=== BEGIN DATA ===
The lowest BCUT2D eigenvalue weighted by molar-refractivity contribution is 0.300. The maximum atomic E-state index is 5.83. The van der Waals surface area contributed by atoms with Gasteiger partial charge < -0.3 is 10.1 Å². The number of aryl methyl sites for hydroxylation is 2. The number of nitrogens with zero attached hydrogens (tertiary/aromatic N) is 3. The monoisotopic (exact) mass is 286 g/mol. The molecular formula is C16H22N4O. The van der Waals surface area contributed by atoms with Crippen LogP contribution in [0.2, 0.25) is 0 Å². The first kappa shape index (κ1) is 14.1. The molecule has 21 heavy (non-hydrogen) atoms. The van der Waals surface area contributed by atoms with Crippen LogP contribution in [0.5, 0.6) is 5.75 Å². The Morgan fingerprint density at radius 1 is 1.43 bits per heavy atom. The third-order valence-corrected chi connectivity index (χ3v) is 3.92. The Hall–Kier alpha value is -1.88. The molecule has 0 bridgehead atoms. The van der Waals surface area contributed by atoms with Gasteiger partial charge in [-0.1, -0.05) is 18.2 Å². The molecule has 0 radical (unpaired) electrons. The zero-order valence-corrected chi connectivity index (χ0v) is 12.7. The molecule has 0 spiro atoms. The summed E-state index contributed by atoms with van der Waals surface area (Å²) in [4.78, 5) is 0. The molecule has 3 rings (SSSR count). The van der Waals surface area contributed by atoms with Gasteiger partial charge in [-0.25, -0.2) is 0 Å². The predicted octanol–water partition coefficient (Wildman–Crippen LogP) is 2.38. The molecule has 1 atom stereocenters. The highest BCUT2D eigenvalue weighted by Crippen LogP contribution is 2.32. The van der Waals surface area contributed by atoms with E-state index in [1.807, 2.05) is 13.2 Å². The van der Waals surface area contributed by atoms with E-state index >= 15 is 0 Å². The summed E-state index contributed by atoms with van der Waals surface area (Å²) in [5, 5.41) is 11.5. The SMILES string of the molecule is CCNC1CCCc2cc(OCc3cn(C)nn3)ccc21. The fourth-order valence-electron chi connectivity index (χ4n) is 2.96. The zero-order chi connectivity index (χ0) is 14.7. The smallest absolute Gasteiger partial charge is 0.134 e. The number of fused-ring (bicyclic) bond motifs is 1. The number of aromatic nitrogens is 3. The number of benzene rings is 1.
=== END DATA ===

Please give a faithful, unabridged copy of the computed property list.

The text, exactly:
The lowest BCUT2D eigenvalue weighted by molar-refractivity contribution is 0.300. The maximum atomic E-state index is 5.83. The van der Waals surface area contributed by atoms with Gasteiger partial charge < -0.3 is 10.1 Å². The number of aryl methyl sites for hydroxylation is 2. The number of nitrogens with zero attached hydrogens (tertiary/aromatic N) is 3. The monoisotopic (exact) mass is 286 g/mol. The molecular formula is C16H22N4O. The van der Waals surface area contributed by atoms with Crippen LogP contribution in [0.2, 0.25) is 0 Å². The first kappa shape index (κ1) is 14.1. The molecule has 21 heavy (non-hydrogen) atoms. The van der Waals surface area contributed by atoms with Crippen LogP contribution in [0.5, 0.6) is 5.75 Å². The Morgan fingerprint density at radius 1 is 1.43 bits per heavy atom. The third-order valence-corrected chi connectivity index (χ3v) is 3.92. The Hall–Kier alpha value is -1.88. The molecule has 0 bridgehead atoms. The van der Waals surface area contributed by atoms with Gasteiger partial charge in [-0.1, -0.05) is 18.2 Å². The molecule has 0 radical (unpaired) electrons. The zero-order valence-corrected chi connectivity index (χ0v) is 12.7. The molecule has 0 spiro atoms. The summed E-state index contributed by atoms with van der Waals surface area (Å²) in [4.78, 5) is 0. The molecule has 3 rings (SSSR count). The van der Waals surface area contributed by atoms with Gasteiger partial charge in [-0.25, -0.2) is 0 Å². The predicted octanol–water partition coefficient (Wildman–Crippen LogP) is 2.38. The molecule has 1 atom stereocenters. The highest BCUT2D eigenvalue weighted by Crippen LogP contribution is 2.32. The van der Waals surface area contributed by atoms with E-state index in [1.807, 2.05) is 13.2 Å². The van der Waals surface area contributed by atoms with E-state index >= 15 is 0 Å². The summed E-state index contributed by atoms with van der Waals surface area (Å²) in [5, 5.41) is 11.5. The SMILES string of the molecule is CCNC1CCCc2cc(OCc3cn(C)nn3)ccc21. The fourth-order valence-electron chi connectivity index (χ4n) is 2.96. The zero-order chi connectivity index (χ0) is 14.7. The smallest absolute Gasteiger partial charge is 0.134 e. The number of fused-ring (bicyclic) bond motifs is 1. The number of aromatic nitrogens is 3. The number of benzene rings is 1.